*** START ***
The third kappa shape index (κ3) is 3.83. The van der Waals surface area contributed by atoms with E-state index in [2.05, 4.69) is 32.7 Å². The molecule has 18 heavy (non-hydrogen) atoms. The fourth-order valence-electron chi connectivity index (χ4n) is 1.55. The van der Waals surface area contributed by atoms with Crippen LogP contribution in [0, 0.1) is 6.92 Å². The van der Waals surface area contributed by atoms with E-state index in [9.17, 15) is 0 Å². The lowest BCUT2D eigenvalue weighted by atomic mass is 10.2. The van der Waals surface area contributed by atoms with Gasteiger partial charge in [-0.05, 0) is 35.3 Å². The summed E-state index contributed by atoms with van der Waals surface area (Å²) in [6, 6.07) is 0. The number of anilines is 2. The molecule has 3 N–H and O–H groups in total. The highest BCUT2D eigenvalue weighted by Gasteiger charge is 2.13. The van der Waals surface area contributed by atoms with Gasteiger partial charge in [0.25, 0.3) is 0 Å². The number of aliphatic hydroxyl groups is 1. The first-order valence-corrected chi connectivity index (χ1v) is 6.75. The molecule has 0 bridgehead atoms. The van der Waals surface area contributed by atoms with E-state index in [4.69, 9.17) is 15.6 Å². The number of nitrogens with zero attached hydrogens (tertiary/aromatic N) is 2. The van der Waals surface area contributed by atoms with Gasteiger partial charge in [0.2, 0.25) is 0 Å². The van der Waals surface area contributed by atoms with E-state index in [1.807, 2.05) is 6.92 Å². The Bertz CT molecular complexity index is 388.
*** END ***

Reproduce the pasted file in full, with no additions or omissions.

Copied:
The third kappa shape index (κ3) is 3.83. The van der Waals surface area contributed by atoms with E-state index in [2.05, 4.69) is 32.7 Å². The molecule has 18 heavy (non-hydrogen) atoms. The fourth-order valence-electron chi connectivity index (χ4n) is 1.55. The van der Waals surface area contributed by atoms with Crippen LogP contribution in [0, 0.1) is 6.92 Å². The van der Waals surface area contributed by atoms with E-state index in [9.17, 15) is 0 Å². The lowest BCUT2D eigenvalue weighted by atomic mass is 10.2. The van der Waals surface area contributed by atoms with Gasteiger partial charge in [-0.05, 0) is 35.3 Å². The summed E-state index contributed by atoms with van der Waals surface area (Å²) in [6, 6.07) is 0. The number of anilines is 2. The molecule has 3 N–H and O–H groups in total. The highest BCUT2D eigenvalue weighted by Gasteiger charge is 2.13. The van der Waals surface area contributed by atoms with Gasteiger partial charge in [0.25, 0.3) is 0 Å². The number of aliphatic hydroxyl groups is 1. The first-order valence-corrected chi connectivity index (χ1v) is 6.75. The molecule has 0 bridgehead atoms. The van der Waals surface area contributed by atoms with E-state index in [4.69, 9.17) is 15.6 Å². The number of nitrogens with zero attached hydrogens (tertiary/aromatic N) is 2. The van der Waals surface area contributed by atoms with Gasteiger partial charge in [0.2, 0.25) is 0 Å². The van der Waals surface area contributed by atoms with E-state index in [1.807, 2.05) is 6.92 Å². The Bertz CT molecular complexity index is 388.